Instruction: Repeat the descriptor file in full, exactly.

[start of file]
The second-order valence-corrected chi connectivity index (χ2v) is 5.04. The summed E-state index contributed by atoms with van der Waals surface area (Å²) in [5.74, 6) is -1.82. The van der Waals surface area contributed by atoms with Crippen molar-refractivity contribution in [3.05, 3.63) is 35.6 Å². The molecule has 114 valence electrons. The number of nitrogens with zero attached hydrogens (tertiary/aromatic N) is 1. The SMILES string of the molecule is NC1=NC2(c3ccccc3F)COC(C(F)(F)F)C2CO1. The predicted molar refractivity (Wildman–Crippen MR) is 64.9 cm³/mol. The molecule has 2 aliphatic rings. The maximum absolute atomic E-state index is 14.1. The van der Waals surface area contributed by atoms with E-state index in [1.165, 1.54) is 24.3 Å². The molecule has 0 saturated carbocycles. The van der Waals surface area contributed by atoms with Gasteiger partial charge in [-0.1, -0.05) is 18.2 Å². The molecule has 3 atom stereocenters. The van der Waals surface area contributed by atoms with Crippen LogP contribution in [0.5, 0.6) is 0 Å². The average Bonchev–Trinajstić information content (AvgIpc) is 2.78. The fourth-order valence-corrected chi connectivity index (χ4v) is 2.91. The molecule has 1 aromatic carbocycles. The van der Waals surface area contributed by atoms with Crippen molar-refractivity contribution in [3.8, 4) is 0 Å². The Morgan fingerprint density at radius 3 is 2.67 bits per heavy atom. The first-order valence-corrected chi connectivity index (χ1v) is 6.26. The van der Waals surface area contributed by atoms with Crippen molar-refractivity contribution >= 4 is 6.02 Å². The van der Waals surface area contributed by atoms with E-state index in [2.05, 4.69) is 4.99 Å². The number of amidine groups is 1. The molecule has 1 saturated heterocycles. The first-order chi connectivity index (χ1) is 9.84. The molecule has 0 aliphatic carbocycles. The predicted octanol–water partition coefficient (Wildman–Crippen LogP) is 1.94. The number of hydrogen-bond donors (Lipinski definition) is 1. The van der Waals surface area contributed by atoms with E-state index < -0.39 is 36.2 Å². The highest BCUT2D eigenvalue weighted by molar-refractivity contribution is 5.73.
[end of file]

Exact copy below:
The second-order valence-corrected chi connectivity index (χ2v) is 5.04. The summed E-state index contributed by atoms with van der Waals surface area (Å²) in [5.74, 6) is -1.82. The van der Waals surface area contributed by atoms with Crippen molar-refractivity contribution in [3.05, 3.63) is 35.6 Å². The molecule has 114 valence electrons. The number of nitrogens with zero attached hydrogens (tertiary/aromatic N) is 1. The SMILES string of the molecule is NC1=NC2(c3ccccc3F)COC(C(F)(F)F)C2CO1. The predicted molar refractivity (Wildman–Crippen MR) is 64.9 cm³/mol. The molecule has 2 aliphatic rings. The maximum absolute atomic E-state index is 14.1. The van der Waals surface area contributed by atoms with E-state index in [1.165, 1.54) is 24.3 Å². The molecule has 0 saturated carbocycles. The van der Waals surface area contributed by atoms with Gasteiger partial charge in [-0.1, -0.05) is 18.2 Å². The molecule has 3 atom stereocenters. The van der Waals surface area contributed by atoms with Crippen LogP contribution in [0.5, 0.6) is 0 Å². The average Bonchev–Trinajstić information content (AvgIpc) is 2.78. The fourth-order valence-corrected chi connectivity index (χ4v) is 2.91. The molecule has 1 aromatic carbocycles. The van der Waals surface area contributed by atoms with Crippen molar-refractivity contribution in [3.8, 4) is 0 Å². The Morgan fingerprint density at radius 3 is 2.67 bits per heavy atom. The first-order valence-corrected chi connectivity index (χ1v) is 6.26. The van der Waals surface area contributed by atoms with Crippen molar-refractivity contribution >= 4 is 6.02 Å². The van der Waals surface area contributed by atoms with E-state index in [2.05, 4.69) is 4.99 Å². The number of amidine groups is 1. The molecule has 1 saturated heterocycles. The first-order chi connectivity index (χ1) is 9.84. The molecule has 0 aliphatic carbocycles. The predicted octanol–water partition coefficient (Wildman–Crippen LogP) is 1.94. The number of hydrogen-bond donors (Lipinski definition) is 1. The van der Waals surface area contributed by atoms with E-state index < -0.39 is 36.2 Å². The highest BCUT2D eigenvalue weighted by molar-refractivity contribution is 5.73.